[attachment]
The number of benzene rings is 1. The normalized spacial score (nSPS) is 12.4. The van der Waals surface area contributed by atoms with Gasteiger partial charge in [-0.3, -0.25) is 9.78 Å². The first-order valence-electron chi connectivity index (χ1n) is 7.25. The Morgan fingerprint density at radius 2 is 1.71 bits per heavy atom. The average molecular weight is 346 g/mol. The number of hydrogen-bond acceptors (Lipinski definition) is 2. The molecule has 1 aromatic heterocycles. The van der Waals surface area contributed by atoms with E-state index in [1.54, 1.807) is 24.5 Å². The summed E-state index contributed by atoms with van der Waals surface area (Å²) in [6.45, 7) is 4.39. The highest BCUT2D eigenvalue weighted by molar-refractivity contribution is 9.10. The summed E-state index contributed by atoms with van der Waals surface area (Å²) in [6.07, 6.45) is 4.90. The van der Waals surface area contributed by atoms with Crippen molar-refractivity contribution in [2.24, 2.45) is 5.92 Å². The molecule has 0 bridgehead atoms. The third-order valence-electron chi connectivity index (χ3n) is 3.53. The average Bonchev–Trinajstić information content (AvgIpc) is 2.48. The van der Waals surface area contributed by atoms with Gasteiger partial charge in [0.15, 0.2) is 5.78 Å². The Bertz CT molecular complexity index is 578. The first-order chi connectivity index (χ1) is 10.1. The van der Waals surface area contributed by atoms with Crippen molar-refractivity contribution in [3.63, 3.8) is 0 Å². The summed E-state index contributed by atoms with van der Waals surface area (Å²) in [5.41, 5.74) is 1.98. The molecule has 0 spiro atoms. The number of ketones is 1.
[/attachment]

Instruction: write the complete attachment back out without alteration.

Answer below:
The number of benzene rings is 1. The normalized spacial score (nSPS) is 12.4. The van der Waals surface area contributed by atoms with Gasteiger partial charge in [-0.3, -0.25) is 9.78 Å². The first-order valence-electron chi connectivity index (χ1n) is 7.25. The Morgan fingerprint density at radius 2 is 1.71 bits per heavy atom. The average molecular weight is 346 g/mol. The number of hydrogen-bond acceptors (Lipinski definition) is 2. The molecule has 1 aromatic heterocycles. The van der Waals surface area contributed by atoms with E-state index in [1.54, 1.807) is 24.5 Å². The summed E-state index contributed by atoms with van der Waals surface area (Å²) in [6.45, 7) is 4.39. The highest BCUT2D eigenvalue weighted by molar-refractivity contribution is 9.10. The summed E-state index contributed by atoms with van der Waals surface area (Å²) in [6.07, 6.45) is 4.90. The van der Waals surface area contributed by atoms with Crippen molar-refractivity contribution in [2.24, 2.45) is 5.92 Å². The molecule has 0 bridgehead atoms. The third-order valence-electron chi connectivity index (χ3n) is 3.53. The average Bonchev–Trinajstić information content (AvgIpc) is 2.48. The van der Waals surface area contributed by atoms with Gasteiger partial charge in [0.15, 0.2) is 5.78 Å². The Bertz CT molecular complexity index is 578. The first-order chi connectivity index (χ1) is 10.1. The van der Waals surface area contributed by atoms with Crippen molar-refractivity contribution in [3.63, 3.8) is 0 Å². The summed E-state index contributed by atoms with van der Waals surface area (Å²) in [5.41, 5.74) is 1.98. The molecule has 0 spiro atoms. The number of ketones is 1.